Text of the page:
The Lotus brand has long been synonymous with small, quick, and agile sports cars. Our Video of the Week this week features a history of the car through the 1980s via a show and rally of dedicated owners.
The company was formed as Lotus Engineering Ltd. by engineers Colin Chapman and Colin Dare, both graduates of University College, London, in 1952. The four letters in the middle of the logo stand for the initials of company founder, Anthony Colin Bruce Chapman.
The first factory was in old stables behind the Railway Hotel in Hornsey, North London. Team Lotus, which was split off from Lotus Engineering in 1954, was active and competitive in Formula One racing from 1958 to 1994. The Lotus Group of Companies was formed in 1959. This was made up of Lotus Cars Limited and Lotus Components Limited, which focused on road cars and customer competition car production, respectively. Lotus Components Limited became Lotus Racing Limited in 1971 but the newly renamed entity ceased operation in the same year.
The company moved to a purpose built factory at Cheshunt in 1959 and since 1966 the company has occupied a modern factory and road test facility at Hethel, near Wymondham. This site is the former RAF Hethel base and the test track uses sections of the old runway.
In its early days Lotus sold cars aimed at privateer racers and trialists. Its early road cars could be bought as kits, in order to save on purchase tax. The kit car era ended in the late 1960s and early 1970s, the Lotus Elan Plus Two being the first Lotus road car not to be offered in kit form, and the Lotus Eclat and Lotus Elite of the mid 1970s being offered only in factory built versions.
After the elegant but delicate Lotus Elite of the 1950s, Lotus found critical and sales success in the 1960s with the Lotus Elan two seater, later developed to two plus two form. Lotus was notable for its use of fibreglass bodies, backbone chassis, and twin cam engines, initially supplied by Coventry Climax but later replaced by Lotus-Ford units (Ford block, Lotus head and valve gear). Lotus worked with Ford on the Lotus Cortina, a successful sports saloon.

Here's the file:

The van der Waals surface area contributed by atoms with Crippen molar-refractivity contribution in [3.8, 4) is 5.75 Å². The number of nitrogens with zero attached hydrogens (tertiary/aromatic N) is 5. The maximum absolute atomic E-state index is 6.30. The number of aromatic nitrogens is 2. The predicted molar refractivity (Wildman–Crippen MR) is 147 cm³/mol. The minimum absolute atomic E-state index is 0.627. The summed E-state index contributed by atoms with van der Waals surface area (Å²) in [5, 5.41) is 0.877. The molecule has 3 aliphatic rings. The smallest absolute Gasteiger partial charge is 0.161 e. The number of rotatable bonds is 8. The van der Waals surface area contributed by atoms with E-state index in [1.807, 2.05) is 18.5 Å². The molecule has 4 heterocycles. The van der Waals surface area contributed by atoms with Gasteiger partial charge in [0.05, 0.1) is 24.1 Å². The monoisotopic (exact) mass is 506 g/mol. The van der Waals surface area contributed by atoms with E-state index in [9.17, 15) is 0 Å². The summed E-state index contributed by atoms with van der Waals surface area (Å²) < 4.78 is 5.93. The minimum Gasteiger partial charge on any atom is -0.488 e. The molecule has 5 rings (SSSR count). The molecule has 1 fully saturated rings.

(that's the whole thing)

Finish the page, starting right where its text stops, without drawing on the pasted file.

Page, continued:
Another Lotus of the late 60s and early 70s was the two seater Lotus Europa, initially intended only for the European market, which paired a backbone chassis and lightweight body with a mid-mounted Renault engine, later upgraded to the Lotus-Ford twin cam unit as used in the Elan.
The Lotus Seven, originating in the 1950s as a simple, lightweight open two seater continued in production into the early 70s. Lotus then sold the rights to produce the Seven to Caterham, which has continued to produce the car since then.
By the mid 1970s, Lotus sought to move upmarket with the launch of the Elite and Eclat models, four seaters aimed at prosperous buyers, with features such as optional air conditioning and optional automatic transmissions. The mid engined line continued with the Lotus Esprit, which was to prove one of the company’s longest lived and most iconic models. Lotus developed its own series of four cylinder DOHC engines, the Lotus 900 series, and later a V8, andturbocharged versions of the engines appeared in the Esprit.
Variants of the 900 series engine were supplied for the Jensen Healey sports car and the Sunbeam Lotus “hot hatchback”. In the 1980s, Lotus collaborated with Vauxhall Motors to produce the Lotus Carlton, the fastest roadgoing Vauxhall car.